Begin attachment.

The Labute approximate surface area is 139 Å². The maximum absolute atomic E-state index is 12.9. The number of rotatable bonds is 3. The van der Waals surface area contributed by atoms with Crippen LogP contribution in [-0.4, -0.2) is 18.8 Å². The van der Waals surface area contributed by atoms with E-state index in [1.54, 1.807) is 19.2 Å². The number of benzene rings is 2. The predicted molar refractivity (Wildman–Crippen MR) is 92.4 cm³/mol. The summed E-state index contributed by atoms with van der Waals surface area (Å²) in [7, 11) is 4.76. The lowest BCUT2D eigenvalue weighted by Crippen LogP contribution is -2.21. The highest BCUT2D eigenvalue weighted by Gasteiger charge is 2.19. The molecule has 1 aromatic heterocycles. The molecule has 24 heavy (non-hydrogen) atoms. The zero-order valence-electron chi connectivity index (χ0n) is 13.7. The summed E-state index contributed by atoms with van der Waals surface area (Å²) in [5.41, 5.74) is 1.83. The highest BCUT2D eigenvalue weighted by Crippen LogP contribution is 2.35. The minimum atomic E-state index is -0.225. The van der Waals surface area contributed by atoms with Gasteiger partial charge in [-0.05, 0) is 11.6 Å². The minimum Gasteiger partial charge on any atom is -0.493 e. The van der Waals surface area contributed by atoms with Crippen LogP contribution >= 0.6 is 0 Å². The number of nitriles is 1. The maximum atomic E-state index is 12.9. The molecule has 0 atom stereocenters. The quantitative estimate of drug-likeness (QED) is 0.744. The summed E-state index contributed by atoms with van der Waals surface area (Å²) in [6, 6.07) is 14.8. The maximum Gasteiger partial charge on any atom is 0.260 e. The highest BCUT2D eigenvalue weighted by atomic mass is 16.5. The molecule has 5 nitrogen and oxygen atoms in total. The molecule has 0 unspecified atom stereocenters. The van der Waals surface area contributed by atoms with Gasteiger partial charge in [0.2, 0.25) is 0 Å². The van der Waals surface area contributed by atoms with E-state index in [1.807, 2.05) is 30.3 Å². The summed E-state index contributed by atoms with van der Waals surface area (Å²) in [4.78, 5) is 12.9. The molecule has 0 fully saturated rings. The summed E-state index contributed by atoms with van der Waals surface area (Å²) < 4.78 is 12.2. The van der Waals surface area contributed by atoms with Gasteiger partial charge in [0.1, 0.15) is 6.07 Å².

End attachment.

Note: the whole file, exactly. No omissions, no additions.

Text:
The Labute approximate surface area is 139 Å². The maximum absolute atomic E-state index is 12.9. The number of rotatable bonds is 3. The van der Waals surface area contributed by atoms with Crippen LogP contribution in [-0.4, -0.2) is 18.8 Å². The van der Waals surface area contributed by atoms with E-state index in [1.54, 1.807) is 19.2 Å². The number of benzene rings is 2. The predicted molar refractivity (Wildman–Crippen MR) is 92.4 cm³/mol. The summed E-state index contributed by atoms with van der Waals surface area (Å²) in [7, 11) is 4.76. The lowest BCUT2D eigenvalue weighted by Crippen LogP contribution is -2.21. The highest BCUT2D eigenvalue weighted by Gasteiger charge is 2.19. The molecule has 1 aromatic heterocycles. The molecule has 24 heavy (non-hydrogen) atoms. The zero-order valence-electron chi connectivity index (χ0n) is 13.7. The summed E-state index contributed by atoms with van der Waals surface area (Å²) in [5.41, 5.74) is 1.83. The highest BCUT2D eigenvalue weighted by Crippen LogP contribution is 2.35. The minimum atomic E-state index is -0.225. The van der Waals surface area contributed by atoms with Gasteiger partial charge in [-0.05, 0) is 11.6 Å². The minimum Gasteiger partial charge on any atom is -0.493 e. The van der Waals surface area contributed by atoms with Crippen LogP contribution >= 0.6 is 0 Å². The number of nitriles is 1. The maximum atomic E-state index is 12.9. The molecule has 0 atom stereocenters. The quantitative estimate of drug-likeness (QED) is 0.744. The summed E-state index contributed by atoms with van der Waals surface area (Å²) in [6, 6.07) is 14.8. The maximum Gasteiger partial charge on any atom is 0.260 e. The highest BCUT2D eigenvalue weighted by atomic mass is 16.5. The molecule has 5 nitrogen and oxygen atoms in total. The molecule has 0 unspecified atom stereocenters. The van der Waals surface area contributed by atoms with Gasteiger partial charge in [0.2, 0.25) is 0 Å². The van der Waals surface area contributed by atoms with E-state index in [1.807, 2.05) is 30.3 Å². The summed E-state index contributed by atoms with van der Waals surface area (Å²) in [4.78, 5) is 12.9. The molecule has 0 fully saturated rings. The summed E-state index contributed by atoms with van der Waals surface area (Å²) < 4.78 is 12.2. The van der Waals surface area contributed by atoms with Gasteiger partial charge in [0.1, 0.15) is 6.07 Å².